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MDH33
03-30-2009, 07:36 AM
Just finished my 9 day crash course to become a Wilderness First Responder. It has been on my to do list for a few years and I finally had the chance to take the course. 80 hours and a ton of information. I feel like I'm ready to tackle just about any medical emergency I might find on the trail. :)

Mendocino
03-30-2009, 07:43 AM
Congratulations Martin! :thumb: I had a look at this course and it looked very interesting. Time permitting, i would love to take it.

Uncle Ben
03-30-2009, 07:54 AM
:thumb::thumb: Congratulations Martin! What a great thing to know!

powderpig
03-30-2009, 08:08 AM
I hope you never "really" have to use it, but it is a wonderful knowledge base of info that can serve you and your family if needed. Over the years, I have needed to use the training and it is a great feeling to know you have served someone well with your training.
Good Job.

nakman
03-30-2009, 08:22 AM
That's a great accomplishment, Martin, well done! :beer:

RockRunner
03-30-2009, 09:21 AM
Awesome Martin, this will serve you and others well in the future. Like Robbie said, hope you never have to use the extreme teachings.

Jacket
03-30-2009, 09:42 AM
Very cool Martin. Can you provide a snapshot of the type of skills and training you received?

MDH33
03-30-2009, 10:04 AM
Thanks guys. I hope I don't have to use it also. I have been spending a lot time on trails the last few years and several times I have thought about what I would do if something happened and I was 10 miles into a backpacking trip or 50 miles out in the desert. I feel confident now that I could deal with the situation.

Here's a blurb about the class I took:

This is a nationally recognized program that trains participants to respond to emergencies in remote settings.

The 80-hour curriculum includes standards for urban and extended care situations. Special topics include but are not limited to: wound management and infection, realigning fractures and dislocations, improvised splinting techniques, patient monitoring and long term management problems, up-to-date information on all environmental emergencies, plus advice on drug therapies. Emphasis is placed on prevention and decision-making, not the memorization of lists.

This course is designed specifically to provide you with the tools to make critical medical and evacuation decisions in remote locations. Half of your time will be spent completing practical skills, case studies and scenarios designed to challenge your decision making abilities. Adult & Child CPR is included in this course.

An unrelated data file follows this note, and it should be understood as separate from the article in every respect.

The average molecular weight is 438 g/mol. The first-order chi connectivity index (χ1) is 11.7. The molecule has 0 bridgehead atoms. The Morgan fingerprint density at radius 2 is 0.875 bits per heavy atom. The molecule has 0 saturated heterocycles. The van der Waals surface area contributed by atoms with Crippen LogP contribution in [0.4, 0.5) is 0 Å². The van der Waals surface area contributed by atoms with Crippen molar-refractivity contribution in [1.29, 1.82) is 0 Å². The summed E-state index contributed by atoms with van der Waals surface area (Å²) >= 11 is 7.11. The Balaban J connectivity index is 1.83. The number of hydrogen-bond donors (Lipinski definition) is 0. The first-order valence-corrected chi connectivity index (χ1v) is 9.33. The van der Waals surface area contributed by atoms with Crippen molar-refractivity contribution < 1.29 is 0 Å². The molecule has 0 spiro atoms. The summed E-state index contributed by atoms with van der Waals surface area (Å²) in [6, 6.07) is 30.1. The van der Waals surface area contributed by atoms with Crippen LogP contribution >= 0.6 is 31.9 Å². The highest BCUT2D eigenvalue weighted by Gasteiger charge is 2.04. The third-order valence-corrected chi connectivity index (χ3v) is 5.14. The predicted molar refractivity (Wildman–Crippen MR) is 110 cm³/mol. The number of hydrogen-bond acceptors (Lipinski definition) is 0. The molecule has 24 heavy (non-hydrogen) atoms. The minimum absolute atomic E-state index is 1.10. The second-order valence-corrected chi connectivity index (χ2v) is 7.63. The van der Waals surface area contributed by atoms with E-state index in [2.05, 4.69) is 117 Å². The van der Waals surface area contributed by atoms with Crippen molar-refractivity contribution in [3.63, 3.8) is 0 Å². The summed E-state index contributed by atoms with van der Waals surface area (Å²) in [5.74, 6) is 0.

The course also included search and rescue, mass casualty scenarios, transporting, backboarding, spinal injury assessment, diagnosing medical conditions such as Diabetes, heart and lung conditions and internal injuries including head injuries. There were also sections on poisons and animal inflicted wounds.

Rogue Leader
03-30-2009, 10:11 AM
Who did you take the course from? I wanted to take the WFR course offered by WMI up in lander.

MDH33
03-30-2009, 10:37 AM
Who did you take the course from? I wanted to take the WFR course offered by WMI up in lander.


I took the WMI NOLS course that was in Boulder. They are offered locally on a regular basis, so no need to travel unless you wanted to.

DaveInDenver
03-30-2009, 10:42 AM
That's great, well done Martin!

I take AED/CPR every year and WFA (wilderness first aid) every 3 years as a part of my volunteer bike patrol duties, but WFR has always been something that I would have liked to do. Just never enough time, money, blah, blah.

MDH33
03-30-2009, 10:45 AM
That's great, well done Martin!

I take AED/CPR every year and WFA (wilderness first aid) every 3 years as a part of my volunteer bike patrol duties, but WFR has always been something that I would have liked to do. Just never enough time, money, blah, blah.

Cool. :cool: Where do you do the volunteer bike patrols? Sounds like fun.

DaveInDenver
03-30-2009, 10:55 AM
Cool. :cool: Where do you do the volunteer bike patrols? Sounds like fun.
Been riding on the Front Range MTB Patrol for a few years. This is an IMBA-affiliated patrol for the Pike NF, South Platte District, just within the Buffalo Creek Rec Area. This was part of the agreement that cyclists came to with the USFS to keep Buffalo Creek open after the fire in 1996, that we would patrol the area to keep people on the trail and prevent erosion until the area could re-establish. I was also accepted onto the Jeffco Open Space bike patrol this year. This is a bigger commitment of time, but I do enough rides every year anyway that it won't be at all hard to meet 40 hours of annual patrol time...

corsair23
03-30-2009, 02:00 PM
Congrats Martin!

Very :cool:

:thumb:

subzali
03-30-2009, 03:29 PM
very nice martin! on my to-do list as well!

wesintl
03-30-2009, 05:22 PM
Congrats Martin!

farnhamstj
03-30-2009, 05:30 PM
Nice job Martin.

Rock Dog
03-30-2009, 05:33 PM
Congrats Martin :thumb::thumb: